White House Criticizes New California Embryonic Stem Cell Research Law
The White House yesterday "took issue" with a new California law (SB 253) that supports embryonic stem cell research and therapeutic cloning, despite efforts by the Bush administration to limit or prohibit the practices, the Los Angeles Times reports. White House Press Secretary Ari Fleischer said that President Bush "believes that all policies, state or federal, need to respect the culture of life" (Zitner, Los Angeles Times, 9/24). The California law, which Gov. Gray Davis (D) signed on Sunday, provides legal protection for embryonic stem cell research, including research on stem cells taken from cloned embryos, and establishes a broad regulatory framework for the research. The law states that an approved industry review board must review stem cell research. In addition, the legislation requires fertility clinics to inform patients that they may donate their unused embryos for medical research and to obtain written consent for embryo donations. The bill, which takes effect Jan. 1, prohibits the sale of embryos. Davis on Sunday also signed a separate bill (SB 1230) into law that makes permanent the state's five-year moratorium on human reproductive cloning, which would have expired Jan. 1 (California Healthline, 9/23).
In response to the passage of the California law, antiabortion groups yesterday called on Congress to pass legislation that would ban the use of human cloning in both embryonic stem cell research and reproductive technologies, the Washington Times reports (Sorokin, Washington Times, 9/24). Although federal legislation that prohibits embryonic stem cell research or therapeutic cloning would "trump" the California law, supporters of the state law said that they would take the issue to court in the event that Congress passed a federal ban (Los Angeles Times, 9/24). Sen. Deborah Ortiz (D-Sacramento), who sponsored the California law, said, "When we calculate the cost to our health care system and human suffering and pain, we understand the promise of the next level of treatment [that could result from embryonic stem cell research]. I'm just hoping the rest of the country understands that where California is going is where they should also embark" (Washington Times, 9/24). "Marketplace" yesterday reported on the new California law. The segment includes comments from Dr. Larry Goldstein from the University of California-San Diego Department of Cellular and Molecular Medicine, Dr. David Gollaher from the biomedical lobby of the California Healthcare Institute and Glenn McGee, editor of the American Journal of Bioethics. A transcript and audio of the segment in RealPlayer are available online (Palmer, "Marketplace," MPR, 9/23).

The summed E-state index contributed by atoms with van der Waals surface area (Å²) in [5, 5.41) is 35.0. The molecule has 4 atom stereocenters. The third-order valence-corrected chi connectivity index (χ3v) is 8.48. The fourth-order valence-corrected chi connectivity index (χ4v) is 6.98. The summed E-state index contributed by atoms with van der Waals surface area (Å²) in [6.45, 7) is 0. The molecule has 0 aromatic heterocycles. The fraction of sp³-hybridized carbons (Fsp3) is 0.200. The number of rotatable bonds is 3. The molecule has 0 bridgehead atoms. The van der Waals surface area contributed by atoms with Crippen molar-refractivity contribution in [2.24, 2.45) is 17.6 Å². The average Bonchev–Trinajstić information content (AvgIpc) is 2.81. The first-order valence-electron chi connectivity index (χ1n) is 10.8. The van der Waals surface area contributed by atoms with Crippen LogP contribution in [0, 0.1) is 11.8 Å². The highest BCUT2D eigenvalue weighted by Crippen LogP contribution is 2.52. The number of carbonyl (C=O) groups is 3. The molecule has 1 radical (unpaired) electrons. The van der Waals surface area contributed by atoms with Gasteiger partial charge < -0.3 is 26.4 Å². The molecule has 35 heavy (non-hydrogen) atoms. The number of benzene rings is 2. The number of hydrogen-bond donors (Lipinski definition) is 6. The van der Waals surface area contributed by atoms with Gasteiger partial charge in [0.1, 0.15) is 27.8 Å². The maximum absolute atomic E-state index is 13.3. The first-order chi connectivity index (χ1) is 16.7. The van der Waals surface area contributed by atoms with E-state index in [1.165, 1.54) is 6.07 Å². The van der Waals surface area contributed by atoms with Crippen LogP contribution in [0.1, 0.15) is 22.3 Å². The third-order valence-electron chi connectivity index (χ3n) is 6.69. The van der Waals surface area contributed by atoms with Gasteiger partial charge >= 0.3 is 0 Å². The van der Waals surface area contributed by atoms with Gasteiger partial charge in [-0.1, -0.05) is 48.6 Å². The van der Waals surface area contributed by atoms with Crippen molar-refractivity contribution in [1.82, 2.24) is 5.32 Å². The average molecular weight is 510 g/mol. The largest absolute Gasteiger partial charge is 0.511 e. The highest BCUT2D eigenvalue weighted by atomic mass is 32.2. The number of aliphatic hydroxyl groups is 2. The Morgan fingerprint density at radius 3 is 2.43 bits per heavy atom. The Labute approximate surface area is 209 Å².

Meanwhile, according to a Santa Rosa Press Democrat editorial, the new California stem cell research law may -- "unfortunately -- be mainly symbolic." The editorial points out that "most medical research is funded with federal grants -- which have been significantly limited for stem cell research." However, the editorial concludes that "this measure is a statement in support of stem cell research, which has the potential to save millions of lives. And it may help stop the brain-drain that is occurring as scientists leave the state to work in countries that allow stem cell research" (Santa Rosa Press Democrat, 9/24).This is part of the California Healthline Daily Edition, a summary of health policy coverage from major news organizations. Sign up for an email subscription.